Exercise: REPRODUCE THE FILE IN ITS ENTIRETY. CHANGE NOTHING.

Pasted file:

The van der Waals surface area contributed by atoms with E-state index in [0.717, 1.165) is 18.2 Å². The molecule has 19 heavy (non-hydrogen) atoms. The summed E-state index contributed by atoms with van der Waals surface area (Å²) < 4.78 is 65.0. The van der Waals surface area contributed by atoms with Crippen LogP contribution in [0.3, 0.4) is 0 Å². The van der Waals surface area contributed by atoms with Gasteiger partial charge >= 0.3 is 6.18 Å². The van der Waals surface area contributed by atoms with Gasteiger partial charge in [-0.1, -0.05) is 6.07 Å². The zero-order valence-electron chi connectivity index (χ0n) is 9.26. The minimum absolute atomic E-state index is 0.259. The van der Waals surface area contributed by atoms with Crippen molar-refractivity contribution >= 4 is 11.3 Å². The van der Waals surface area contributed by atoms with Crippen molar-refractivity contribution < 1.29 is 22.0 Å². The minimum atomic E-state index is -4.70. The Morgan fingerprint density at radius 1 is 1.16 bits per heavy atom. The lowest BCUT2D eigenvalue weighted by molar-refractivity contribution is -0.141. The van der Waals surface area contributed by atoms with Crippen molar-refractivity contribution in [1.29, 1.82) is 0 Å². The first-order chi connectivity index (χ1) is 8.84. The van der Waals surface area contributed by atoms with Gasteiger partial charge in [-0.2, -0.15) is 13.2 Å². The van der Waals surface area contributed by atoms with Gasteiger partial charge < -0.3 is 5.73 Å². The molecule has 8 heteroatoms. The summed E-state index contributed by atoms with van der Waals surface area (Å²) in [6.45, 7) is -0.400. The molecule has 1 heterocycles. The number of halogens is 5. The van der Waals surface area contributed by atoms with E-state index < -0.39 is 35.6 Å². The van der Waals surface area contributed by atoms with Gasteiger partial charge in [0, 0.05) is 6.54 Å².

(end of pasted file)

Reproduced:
The van der Waals surface area contributed by atoms with E-state index in [0.717, 1.165) is 18.2 Å². The molecule has 19 heavy (non-hydrogen) atoms. The summed E-state index contributed by atoms with van der Waals surface area (Å²) < 4.78 is 65.0. The van der Waals surface area contributed by atoms with Crippen LogP contribution in [0.3, 0.4) is 0 Å². The van der Waals surface area contributed by atoms with Gasteiger partial charge >= 0.3 is 6.18 Å². The van der Waals surface area contributed by atoms with Gasteiger partial charge in [-0.1, -0.05) is 6.07 Å². The zero-order valence-electron chi connectivity index (χ0n) is 9.26. The minimum absolute atomic E-state index is 0.259. The van der Waals surface area contributed by atoms with Crippen molar-refractivity contribution >= 4 is 11.3 Å². The van der Waals surface area contributed by atoms with Crippen molar-refractivity contribution < 1.29 is 22.0 Å². The minimum atomic E-state index is -4.70. The Morgan fingerprint density at radius 1 is 1.16 bits per heavy atom. The lowest BCUT2D eigenvalue weighted by molar-refractivity contribution is -0.141. The van der Waals surface area contributed by atoms with Crippen molar-refractivity contribution in [1.29, 1.82) is 0 Å². The first-order chi connectivity index (χ1) is 8.84. The van der Waals surface area contributed by atoms with Gasteiger partial charge in [-0.2, -0.15) is 13.2 Å². The van der Waals surface area contributed by atoms with Gasteiger partial charge < -0.3 is 5.73 Å². The molecule has 8 heteroatoms. The summed E-state index contributed by atoms with van der Waals surface area (Å²) in [6.45, 7) is -0.400. The molecule has 1 heterocycles. The number of halogens is 5. The van der Waals surface area contributed by atoms with E-state index < -0.39 is 35.6 Å². The van der Waals surface area contributed by atoms with Gasteiger partial charge in [0, 0.05) is 6.54 Å².